Off Broadway Reviews
part of the
New York International Fringe Festival
Jersey Shoresical: A Frickin' Rock Opera
Abercrombie & Fitch might not be willing to pay you to not wear its clothes, but you can still feel like part of the Seaside Heights gang at Jersey Shoresical: A Frickin' Rock Opera, which is playing at the Bleecker Theater as part of the New York International Fringe Festival. Whether this is a good or a bad thing depends exclusively on how much affectionif anyyou have for the Guidos and Guidettes who are interested in partying, having sex, and, uh, that's about it.
Writers Daniel Franzese and Hanna LoPatin have recreated the series's famous scenes and stoked-up attitude, and strewn the result with more of the group's barely literate lingo (DTF! Gorilla Juicehead! Smoosh!) than seems healthy for any purveyors of the English language. But what they haven't done is give their concept the bold theatrical life or creativity that it needs to come across as more than an obligatory tie-in to an unlikely cultural phenomenon.
So forget right away about memorable speeches or songs. The action is a loose collection of vignettes powered mostly by buzzwords and impenetrable Italian-American accents; the score is monotonous music, often barely qualifying as rock, wedded with lyrics too simplistic to consistently generate even eye-rolling pleasure. Things do not get much wittier than "'You taste like herpes' / You smell like beef jerky'"; though one song, "Bitch in a Bed," attempts an honest emotional connection with the character singing it (Sammi, as played by LoPatin the closest thing to a human being onstage). The show is filled instead with costume- or make-up-provided rippling muscles, bumping and grinding galore, and a general sense of libidinous chaos that the director is only occasionally able to wrangle into laughs.
The cast, however, is a game group. Franzese is a fine and funny fit as Ronnie, Mike Ciriaco makes a delightfully bewildered Vinny, Mark Shunock is a deadpan-stolid Pauly D, and Karen Diconcetto lets Snooki be sympathetic without pandering to her casing of absurdityno easy feat. Max Crumm, of the semi-recent revival of Grease, is cast as Mike (aka "The Situation"), and is better at lifting his shirt to reveal his six-pack than negotiating the songs that sit well below his vocal and dramatic range. The most satisfying cast member overall is Derrick Barry, who is best known for impersonating Britney Spears on America's Got Talent: As J-Woww, he's solid sass, singing spectacularly and looking at once more feminine than the other women and more masculine than the other men.
Barry's centerpiece number is a stage-filling valentine to Vinny's most enduring attributes, the significance of which will seem shockingly minimal to anyone not richly versed in Jersey Shore Lore. It's Jersey Shore's most honest and effective expression of nonsensical fun, but it's so disconnected from reality that it might as well be in a revue rather than a book show. The rest of Jersey Shoresical is the same, a too-appropriate embodiment of its subjects: Nice to look at while soused, but not particularly memorable once you've sobered up.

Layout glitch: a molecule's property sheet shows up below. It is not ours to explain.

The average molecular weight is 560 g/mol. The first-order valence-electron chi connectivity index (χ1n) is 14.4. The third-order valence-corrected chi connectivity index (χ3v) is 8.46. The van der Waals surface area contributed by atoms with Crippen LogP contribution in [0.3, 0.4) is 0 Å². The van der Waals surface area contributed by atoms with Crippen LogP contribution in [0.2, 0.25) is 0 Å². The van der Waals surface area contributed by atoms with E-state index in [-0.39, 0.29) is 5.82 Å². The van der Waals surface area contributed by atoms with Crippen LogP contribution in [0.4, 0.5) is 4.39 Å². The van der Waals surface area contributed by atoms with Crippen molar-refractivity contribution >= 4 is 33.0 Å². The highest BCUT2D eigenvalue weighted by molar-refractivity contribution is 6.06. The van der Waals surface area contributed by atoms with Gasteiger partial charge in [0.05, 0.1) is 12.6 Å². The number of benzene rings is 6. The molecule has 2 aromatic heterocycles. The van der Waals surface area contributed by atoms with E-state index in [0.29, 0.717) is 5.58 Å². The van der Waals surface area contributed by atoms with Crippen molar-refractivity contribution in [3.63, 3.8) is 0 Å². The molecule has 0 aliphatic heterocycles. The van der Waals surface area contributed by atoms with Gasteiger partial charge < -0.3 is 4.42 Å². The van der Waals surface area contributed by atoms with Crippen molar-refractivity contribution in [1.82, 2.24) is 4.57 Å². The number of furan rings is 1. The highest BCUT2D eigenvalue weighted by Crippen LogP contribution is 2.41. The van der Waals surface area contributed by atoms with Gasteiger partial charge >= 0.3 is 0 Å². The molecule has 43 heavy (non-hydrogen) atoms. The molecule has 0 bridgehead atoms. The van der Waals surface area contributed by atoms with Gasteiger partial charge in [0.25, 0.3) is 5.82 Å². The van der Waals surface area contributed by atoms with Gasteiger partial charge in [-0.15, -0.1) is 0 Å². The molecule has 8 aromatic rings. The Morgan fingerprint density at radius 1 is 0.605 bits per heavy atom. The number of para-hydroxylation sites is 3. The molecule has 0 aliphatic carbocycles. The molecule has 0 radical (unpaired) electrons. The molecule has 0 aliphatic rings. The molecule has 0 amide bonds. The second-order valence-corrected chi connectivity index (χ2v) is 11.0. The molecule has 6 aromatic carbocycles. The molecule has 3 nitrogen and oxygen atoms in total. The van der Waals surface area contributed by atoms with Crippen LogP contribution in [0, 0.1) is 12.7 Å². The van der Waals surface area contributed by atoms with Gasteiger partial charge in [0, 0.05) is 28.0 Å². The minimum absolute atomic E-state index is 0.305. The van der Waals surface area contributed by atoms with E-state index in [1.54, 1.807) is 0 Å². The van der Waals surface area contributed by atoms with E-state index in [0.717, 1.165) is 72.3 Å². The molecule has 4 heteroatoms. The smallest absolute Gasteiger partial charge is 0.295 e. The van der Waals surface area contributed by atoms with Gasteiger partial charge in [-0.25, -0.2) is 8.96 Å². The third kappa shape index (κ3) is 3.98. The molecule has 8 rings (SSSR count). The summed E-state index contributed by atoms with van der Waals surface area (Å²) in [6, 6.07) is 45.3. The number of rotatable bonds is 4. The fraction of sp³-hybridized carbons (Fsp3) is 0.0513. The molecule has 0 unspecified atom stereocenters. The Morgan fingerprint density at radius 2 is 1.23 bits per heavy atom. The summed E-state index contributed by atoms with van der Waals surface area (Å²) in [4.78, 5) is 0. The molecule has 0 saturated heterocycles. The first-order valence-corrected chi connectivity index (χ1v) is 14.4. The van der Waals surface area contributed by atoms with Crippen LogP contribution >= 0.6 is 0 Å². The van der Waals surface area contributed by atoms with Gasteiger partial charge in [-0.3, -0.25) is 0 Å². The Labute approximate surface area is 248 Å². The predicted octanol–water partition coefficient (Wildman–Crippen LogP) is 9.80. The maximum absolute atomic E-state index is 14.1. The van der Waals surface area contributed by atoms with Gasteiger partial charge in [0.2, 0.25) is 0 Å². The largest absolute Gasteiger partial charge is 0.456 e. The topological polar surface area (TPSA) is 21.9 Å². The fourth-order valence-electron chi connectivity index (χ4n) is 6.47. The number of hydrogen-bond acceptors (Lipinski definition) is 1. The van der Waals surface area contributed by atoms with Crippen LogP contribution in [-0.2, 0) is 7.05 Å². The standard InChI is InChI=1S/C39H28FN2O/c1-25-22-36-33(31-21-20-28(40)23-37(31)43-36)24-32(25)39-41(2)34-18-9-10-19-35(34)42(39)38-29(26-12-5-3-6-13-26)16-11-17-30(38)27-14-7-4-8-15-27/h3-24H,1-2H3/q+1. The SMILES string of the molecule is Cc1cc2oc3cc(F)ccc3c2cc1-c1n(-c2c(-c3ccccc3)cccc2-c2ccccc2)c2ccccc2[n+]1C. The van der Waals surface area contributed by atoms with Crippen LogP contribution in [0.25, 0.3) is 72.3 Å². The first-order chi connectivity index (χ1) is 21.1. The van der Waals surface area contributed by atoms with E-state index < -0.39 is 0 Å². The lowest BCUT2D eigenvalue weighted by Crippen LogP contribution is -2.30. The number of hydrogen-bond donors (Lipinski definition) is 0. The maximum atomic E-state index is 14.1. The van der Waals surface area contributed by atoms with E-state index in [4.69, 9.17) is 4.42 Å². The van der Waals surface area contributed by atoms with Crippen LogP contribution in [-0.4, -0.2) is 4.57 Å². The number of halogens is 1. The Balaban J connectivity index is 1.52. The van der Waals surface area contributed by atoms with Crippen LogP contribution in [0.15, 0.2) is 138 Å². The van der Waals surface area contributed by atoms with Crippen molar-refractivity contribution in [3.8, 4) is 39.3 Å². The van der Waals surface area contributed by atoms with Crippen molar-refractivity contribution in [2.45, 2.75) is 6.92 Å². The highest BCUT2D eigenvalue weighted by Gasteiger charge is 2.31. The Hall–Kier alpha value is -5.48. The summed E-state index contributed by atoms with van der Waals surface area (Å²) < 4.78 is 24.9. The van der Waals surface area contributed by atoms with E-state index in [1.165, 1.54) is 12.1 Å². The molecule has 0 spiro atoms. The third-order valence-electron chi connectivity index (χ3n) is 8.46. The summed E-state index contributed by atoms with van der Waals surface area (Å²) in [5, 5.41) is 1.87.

Jersey Shoresical: A Frickin' Rock Opera
If all of Jackie Ruggiero Jacobson's play American Mud were like 10 minutes near its end, it could be engrossing. That's when Adamaris (Jacobson), a "perfect" clone woman who's the Republicrat Party 2012 presidential nominee, is interviewed by Katie Couric. Her experience is a combination of those received by Hillary Clinton and Sarah Palin in the 2008 cycle: inciting and condescending, probing deeply but retrieving nothing of value. As Adamaris paddles through the ocean, dodging sharks while trying to catch Couric's boat constructed from issues of The Economist (a long story), she poetically rails against the treatment of women in politics and laments that, like so many before her, her only contribution to the history books is destined to be as a footnote.
This is Ruggiero's clearest and most insightful statement amid 70 other minutes of, well, muddy storytelling and inchoate ideas. Adamaris is trapped between the opposing forces of the modern progressive woman named Charlotte (Anjoli Santiago) and the original but wary trailblazer, Susan B. Anthony (Marjorie Goldman), with none of the three able to agree on an ideal contemporary campaign strategy. Boring as this is on its own, it's not aided by Charlotte's fervent support of Adamaris's campaign and Anthony's skepticism of it, especially when their concerns are voiced alongside the candidate's in endless didactic speeches and pretentious exchanges that might as well have been ripped from the animatronics displays at an underfunded women's history museum.
Director Jose Aviles tries to maintain order, but is thwarted by the three inconsistent actresses, none of whom ever reveals a soul or shares the universe with the others (despite sharing the stage for almost all of the 80-minute running time), and especially the script, which has nothing to say beyond condemning the eternal futility of women daring to step into the public eye. The keystone scene is one in which Adamaris gives back-to-back speeches, promising conservatives she'll preserve life at any cost and liberals she'll maintain abortion at any cost to the latter, ending with her unleashing a wild volley of words to both groups at once. This causes you to neither learn nor feel anything, and only weighs down an already turgid evening that revels in its own cynicism at least as much as it claims Americans wallow in their institutional sexism.